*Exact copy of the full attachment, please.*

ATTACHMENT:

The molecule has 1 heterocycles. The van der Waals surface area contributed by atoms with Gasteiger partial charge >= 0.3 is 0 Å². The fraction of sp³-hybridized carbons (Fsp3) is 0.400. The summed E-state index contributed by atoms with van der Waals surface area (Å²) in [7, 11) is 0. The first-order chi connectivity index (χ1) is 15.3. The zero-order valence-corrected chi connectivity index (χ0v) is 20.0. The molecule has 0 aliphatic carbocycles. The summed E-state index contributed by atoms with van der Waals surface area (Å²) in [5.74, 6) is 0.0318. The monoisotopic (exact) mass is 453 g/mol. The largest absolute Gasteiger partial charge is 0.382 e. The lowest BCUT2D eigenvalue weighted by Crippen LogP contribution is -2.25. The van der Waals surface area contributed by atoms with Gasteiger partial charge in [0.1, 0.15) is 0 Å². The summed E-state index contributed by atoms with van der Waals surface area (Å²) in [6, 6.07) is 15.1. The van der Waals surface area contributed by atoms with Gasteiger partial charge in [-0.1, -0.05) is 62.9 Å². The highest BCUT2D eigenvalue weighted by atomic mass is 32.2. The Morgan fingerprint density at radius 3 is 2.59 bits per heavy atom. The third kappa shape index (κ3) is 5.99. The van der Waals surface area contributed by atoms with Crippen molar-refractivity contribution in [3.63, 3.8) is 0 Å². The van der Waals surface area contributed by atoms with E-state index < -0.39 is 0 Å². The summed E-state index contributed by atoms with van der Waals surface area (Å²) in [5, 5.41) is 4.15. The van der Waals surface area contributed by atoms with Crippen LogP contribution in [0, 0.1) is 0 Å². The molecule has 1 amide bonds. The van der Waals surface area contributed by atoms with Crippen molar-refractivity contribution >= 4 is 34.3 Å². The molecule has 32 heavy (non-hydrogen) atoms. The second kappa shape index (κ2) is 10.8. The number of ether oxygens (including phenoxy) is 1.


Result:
The molecule has 1 heterocycles. The van der Waals surface area contributed by atoms with Gasteiger partial charge >= 0.3 is 0 Å². The fraction of sp³-hybridized carbons (Fsp3) is 0.400. The summed E-state index contributed by atoms with van der Waals surface area (Å²) in [7, 11) is 0. The first-order chi connectivity index (χ1) is 15.3. The zero-order valence-corrected chi connectivity index (χ0v) is 20.0. The molecule has 0 aliphatic carbocycles. The summed E-state index contributed by atoms with van der Waals surface area (Å²) in [5.74, 6) is 0.0318. The monoisotopic (exact) mass is 453 g/mol. The largest absolute Gasteiger partial charge is 0.382 e. The lowest BCUT2D eigenvalue weighted by Crippen LogP contribution is -2.25. The van der Waals surface area contributed by atoms with Gasteiger partial charge in [0.1, 0.15) is 0 Å². The summed E-state index contributed by atoms with van der Waals surface area (Å²) in [6, 6.07) is 15.1. The van der Waals surface area contributed by atoms with Gasteiger partial charge in [-0.1, -0.05) is 62.9 Å². The highest BCUT2D eigenvalue weighted by atomic mass is 32.2. The Morgan fingerprint density at radius 3 is 2.59 bits per heavy atom. The third kappa shape index (κ3) is 5.99. The van der Waals surface area contributed by atoms with Crippen molar-refractivity contribution in [3.63, 3.8) is 0 Å². The van der Waals surface area contributed by atoms with E-state index < -0.39 is 0 Å². The summed E-state index contributed by atoms with van der Waals surface area (Å²) in [5, 5.41) is 4.15. The van der Waals surface area contributed by atoms with Crippen LogP contribution in [0, 0.1) is 0 Å². The molecule has 1 amide bonds. The van der Waals surface area contributed by atoms with Crippen molar-refractivity contribution >= 4 is 34.3 Å². The molecule has 32 heavy (non-hydrogen) atoms. The second kappa shape index (κ2) is 10.8. The number of ether oxygens (including phenoxy) is 1.